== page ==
Instead of reciting an affirmation that feels remote and disconnected, create new thoughts that are true, like ‘I’m getting better’ or ‘I’m improving.’ Those at least feel honest because you can point to something concrete in your life that you’ve improved at with time and repetition. Remind yourself of your own progress, and use that to remember how you are always getting better at something.
Create affirmative self-talk through loving-kindness.
To counter limiting judgments, we must challenge them with reality and replace them with more life-affirming beliefs. If you are constantly hard on yourself, then you are in need of a big dose of loving-kindness in the form of self-appreciation.
Here are two simple exercises that can help you cultivate self-appreciation:
IF THESE HANDS COULD TALK
Take a minute and look down at your hands. Lift them up to eye-level and look at the backs of them then turn them around and look at your palms.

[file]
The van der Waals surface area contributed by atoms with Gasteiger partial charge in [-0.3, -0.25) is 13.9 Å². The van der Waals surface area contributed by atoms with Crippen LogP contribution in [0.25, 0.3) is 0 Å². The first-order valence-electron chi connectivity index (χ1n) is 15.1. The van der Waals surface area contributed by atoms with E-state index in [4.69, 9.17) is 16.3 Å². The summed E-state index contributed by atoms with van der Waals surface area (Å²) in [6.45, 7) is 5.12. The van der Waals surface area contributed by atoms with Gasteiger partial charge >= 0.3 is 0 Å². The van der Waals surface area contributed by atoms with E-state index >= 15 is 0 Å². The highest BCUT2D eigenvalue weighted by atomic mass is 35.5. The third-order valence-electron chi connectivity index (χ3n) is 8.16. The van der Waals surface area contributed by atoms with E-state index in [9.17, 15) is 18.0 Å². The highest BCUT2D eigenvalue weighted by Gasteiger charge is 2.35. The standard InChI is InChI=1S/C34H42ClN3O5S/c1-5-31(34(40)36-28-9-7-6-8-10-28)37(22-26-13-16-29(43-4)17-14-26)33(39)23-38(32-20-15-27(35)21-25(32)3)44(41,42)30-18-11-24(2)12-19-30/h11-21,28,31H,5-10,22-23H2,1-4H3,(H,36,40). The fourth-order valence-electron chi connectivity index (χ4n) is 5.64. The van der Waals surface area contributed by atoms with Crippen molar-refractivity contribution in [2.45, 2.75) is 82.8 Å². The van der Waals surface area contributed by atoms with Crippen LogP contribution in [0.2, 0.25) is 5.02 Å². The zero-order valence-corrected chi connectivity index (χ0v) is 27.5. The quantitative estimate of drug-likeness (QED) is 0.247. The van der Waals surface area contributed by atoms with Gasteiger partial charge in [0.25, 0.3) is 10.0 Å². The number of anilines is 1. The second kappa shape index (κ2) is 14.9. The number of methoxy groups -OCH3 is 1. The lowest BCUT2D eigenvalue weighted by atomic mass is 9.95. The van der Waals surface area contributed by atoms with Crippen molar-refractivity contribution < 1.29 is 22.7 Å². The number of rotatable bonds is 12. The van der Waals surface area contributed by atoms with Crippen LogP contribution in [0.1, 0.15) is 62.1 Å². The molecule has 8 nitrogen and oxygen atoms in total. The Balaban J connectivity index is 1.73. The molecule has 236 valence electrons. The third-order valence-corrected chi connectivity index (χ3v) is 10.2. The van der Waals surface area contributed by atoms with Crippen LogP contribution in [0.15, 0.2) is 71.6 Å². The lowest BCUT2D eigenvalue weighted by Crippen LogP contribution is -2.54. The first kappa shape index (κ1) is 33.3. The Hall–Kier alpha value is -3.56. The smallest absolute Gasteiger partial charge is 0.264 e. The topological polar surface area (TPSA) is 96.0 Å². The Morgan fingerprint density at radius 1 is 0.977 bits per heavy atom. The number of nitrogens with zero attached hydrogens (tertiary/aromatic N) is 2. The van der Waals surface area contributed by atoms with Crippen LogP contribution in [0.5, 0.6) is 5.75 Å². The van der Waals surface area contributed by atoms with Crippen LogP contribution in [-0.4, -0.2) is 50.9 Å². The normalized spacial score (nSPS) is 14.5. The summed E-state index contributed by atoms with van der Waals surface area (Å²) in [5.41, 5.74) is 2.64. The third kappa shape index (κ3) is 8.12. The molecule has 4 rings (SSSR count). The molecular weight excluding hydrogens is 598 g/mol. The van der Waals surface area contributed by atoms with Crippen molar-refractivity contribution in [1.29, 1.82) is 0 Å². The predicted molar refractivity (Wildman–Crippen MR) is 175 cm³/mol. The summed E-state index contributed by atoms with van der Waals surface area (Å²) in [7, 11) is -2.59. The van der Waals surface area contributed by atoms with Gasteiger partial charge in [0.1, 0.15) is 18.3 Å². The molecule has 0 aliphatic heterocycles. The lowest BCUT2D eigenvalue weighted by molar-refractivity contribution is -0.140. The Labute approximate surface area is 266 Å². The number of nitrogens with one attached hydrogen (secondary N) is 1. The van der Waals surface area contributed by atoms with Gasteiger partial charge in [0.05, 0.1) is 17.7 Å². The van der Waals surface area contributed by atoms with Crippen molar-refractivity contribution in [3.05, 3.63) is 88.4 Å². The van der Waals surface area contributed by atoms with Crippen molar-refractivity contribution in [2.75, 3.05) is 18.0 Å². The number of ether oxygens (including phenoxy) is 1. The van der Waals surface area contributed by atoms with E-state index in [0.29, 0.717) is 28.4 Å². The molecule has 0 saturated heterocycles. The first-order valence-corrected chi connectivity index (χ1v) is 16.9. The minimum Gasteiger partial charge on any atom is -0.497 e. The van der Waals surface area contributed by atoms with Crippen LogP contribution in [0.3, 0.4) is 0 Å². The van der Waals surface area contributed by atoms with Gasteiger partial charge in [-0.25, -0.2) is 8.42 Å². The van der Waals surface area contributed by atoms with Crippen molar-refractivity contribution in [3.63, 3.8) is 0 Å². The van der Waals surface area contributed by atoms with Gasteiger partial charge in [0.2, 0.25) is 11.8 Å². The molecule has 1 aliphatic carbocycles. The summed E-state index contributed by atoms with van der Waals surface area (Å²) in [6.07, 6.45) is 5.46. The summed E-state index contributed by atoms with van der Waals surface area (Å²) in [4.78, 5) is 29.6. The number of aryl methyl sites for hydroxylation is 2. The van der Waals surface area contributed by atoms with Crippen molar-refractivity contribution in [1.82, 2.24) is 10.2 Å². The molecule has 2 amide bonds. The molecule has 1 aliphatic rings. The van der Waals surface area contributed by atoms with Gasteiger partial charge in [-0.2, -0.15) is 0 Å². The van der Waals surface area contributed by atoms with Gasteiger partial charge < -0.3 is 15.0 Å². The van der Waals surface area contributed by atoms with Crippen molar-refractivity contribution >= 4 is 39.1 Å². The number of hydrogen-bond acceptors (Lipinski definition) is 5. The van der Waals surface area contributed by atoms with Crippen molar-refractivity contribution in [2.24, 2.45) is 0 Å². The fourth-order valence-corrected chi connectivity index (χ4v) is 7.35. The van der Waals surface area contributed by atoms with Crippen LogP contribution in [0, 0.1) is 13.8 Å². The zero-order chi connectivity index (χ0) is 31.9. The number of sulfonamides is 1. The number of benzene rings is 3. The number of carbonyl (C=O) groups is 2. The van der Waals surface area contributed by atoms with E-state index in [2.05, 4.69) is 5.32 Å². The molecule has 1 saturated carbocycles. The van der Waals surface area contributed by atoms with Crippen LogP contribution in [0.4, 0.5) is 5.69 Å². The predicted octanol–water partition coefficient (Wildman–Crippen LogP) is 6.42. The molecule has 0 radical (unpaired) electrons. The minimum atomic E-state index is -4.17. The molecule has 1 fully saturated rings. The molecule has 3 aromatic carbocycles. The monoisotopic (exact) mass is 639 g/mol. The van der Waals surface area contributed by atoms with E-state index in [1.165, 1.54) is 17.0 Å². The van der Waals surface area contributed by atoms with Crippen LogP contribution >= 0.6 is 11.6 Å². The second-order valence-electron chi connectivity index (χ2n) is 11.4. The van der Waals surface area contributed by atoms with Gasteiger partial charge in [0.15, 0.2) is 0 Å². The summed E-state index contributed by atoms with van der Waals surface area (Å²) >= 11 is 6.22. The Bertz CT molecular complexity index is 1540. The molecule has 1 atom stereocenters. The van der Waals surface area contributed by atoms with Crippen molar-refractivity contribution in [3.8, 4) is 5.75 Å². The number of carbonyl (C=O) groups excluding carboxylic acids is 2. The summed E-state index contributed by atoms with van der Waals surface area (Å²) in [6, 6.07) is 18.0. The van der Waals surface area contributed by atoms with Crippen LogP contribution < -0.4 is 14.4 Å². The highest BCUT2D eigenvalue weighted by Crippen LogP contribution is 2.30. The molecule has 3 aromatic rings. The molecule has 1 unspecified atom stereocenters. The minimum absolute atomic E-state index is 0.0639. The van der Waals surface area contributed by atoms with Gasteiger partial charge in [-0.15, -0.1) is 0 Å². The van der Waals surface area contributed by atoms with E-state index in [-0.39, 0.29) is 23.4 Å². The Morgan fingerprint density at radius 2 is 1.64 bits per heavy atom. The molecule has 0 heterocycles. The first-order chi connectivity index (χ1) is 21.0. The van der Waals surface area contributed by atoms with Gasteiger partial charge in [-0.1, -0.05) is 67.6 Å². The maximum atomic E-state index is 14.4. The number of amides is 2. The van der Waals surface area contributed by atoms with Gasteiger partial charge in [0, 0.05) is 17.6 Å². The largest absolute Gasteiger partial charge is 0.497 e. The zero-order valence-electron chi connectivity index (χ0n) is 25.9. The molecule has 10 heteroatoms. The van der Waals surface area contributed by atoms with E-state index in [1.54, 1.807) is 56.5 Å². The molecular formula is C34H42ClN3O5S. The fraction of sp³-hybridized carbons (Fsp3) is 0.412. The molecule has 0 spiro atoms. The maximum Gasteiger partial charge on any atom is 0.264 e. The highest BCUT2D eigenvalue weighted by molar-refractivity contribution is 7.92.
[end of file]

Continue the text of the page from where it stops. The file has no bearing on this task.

While looking at them, think of all the things your hands do in a day. They do so much—provide care, comfort, tenderness, pick up children, groceries, the dry cleaning, prepare meals, type emails, reports, contracts, articles, etc. You do a lot. And each day you get up and do it all again.
Take a moment to appreciate them. Acknowledge all that you do and give and are to the people in your life.
CREATING NEW BELIEFS
Take a blank piece of paper and draw a line down the middle dividing the page into two columns. On the top left write ‘Old Beliefs’ and on the top right, ‘New Beliefs.’
Under the Old Beliefs heading, start to list the first five self-criticisms that come to mind. Then on the right side, come up with alternative thoughts that are affirming and make you feel good.
Old Beliefs: I must be thin to deserve love.
New Beliefs: I deserve love regardless of how I look.
Old Beliefs: I always mess things up.
New Beliefs: If I make a mistake, I learn from it and do better the next time.
Old Beliefs: I’m screwing up my kids.
New Beliefs: I love my kids and I’m good enough.
The goal is to identify, challenge, and replace limiting beliefs in the form of negative self-talk into more constructive ones.
Why do any of this?